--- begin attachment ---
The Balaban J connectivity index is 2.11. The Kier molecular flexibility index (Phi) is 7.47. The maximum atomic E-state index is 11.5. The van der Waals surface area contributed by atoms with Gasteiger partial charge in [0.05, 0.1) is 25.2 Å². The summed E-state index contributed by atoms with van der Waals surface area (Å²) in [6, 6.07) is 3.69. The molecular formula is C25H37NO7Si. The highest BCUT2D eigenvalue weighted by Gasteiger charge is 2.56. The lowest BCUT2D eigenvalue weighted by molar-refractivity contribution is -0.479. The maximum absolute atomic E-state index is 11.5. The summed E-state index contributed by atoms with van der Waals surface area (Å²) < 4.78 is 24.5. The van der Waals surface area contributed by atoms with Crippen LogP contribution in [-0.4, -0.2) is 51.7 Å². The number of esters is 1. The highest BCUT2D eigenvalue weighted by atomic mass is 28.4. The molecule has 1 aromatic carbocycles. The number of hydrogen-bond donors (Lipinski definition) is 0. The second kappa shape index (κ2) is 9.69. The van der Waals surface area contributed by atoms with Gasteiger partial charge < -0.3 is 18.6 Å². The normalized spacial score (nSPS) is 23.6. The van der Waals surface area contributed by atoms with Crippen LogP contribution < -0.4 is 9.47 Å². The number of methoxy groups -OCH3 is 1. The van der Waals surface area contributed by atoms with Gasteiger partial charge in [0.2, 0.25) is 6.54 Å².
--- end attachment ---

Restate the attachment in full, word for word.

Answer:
The Balaban J connectivity index is 2.11. The Kier molecular flexibility index (Phi) is 7.47. The maximum atomic E-state index is 11.5. The van der Waals surface area contributed by atoms with Gasteiger partial charge in [0.05, 0.1) is 25.2 Å². The summed E-state index contributed by atoms with van der Waals surface area (Å²) in [6, 6.07) is 3.69. The molecular formula is C25H37NO7Si. The highest BCUT2D eigenvalue weighted by Gasteiger charge is 2.56. The lowest BCUT2D eigenvalue weighted by molar-refractivity contribution is -0.479. The maximum absolute atomic E-state index is 11.5. The summed E-state index contributed by atoms with van der Waals surface area (Å²) < 4.78 is 24.5. The van der Waals surface area contributed by atoms with Crippen LogP contribution in [-0.4, -0.2) is 51.7 Å². The number of esters is 1. The highest BCUT2D eigenvalue weighted by atomic mass is 28.4. The molecule has 1 aromatic carbocycles. The number of hydrogen-bond donors (Lipinski definition) is 0. The second kappa shape index (κ2) is 9.69. The van der Waals surface area contributed by atoms with Gasteiger partial charge < -0.3 is 18.6 Å². The normalized spacial score (nSPS) is 23.6. The van der Waals surface area contributed by atoms with Crippen LogP contribution < -0.4 is 9.47 Å². The number of methoxy groups -OCH3 is 1. The van der Waals surface area contributed by atoms with Gasteiger partial charge in [0.2, 0.25) is 6.54 Å².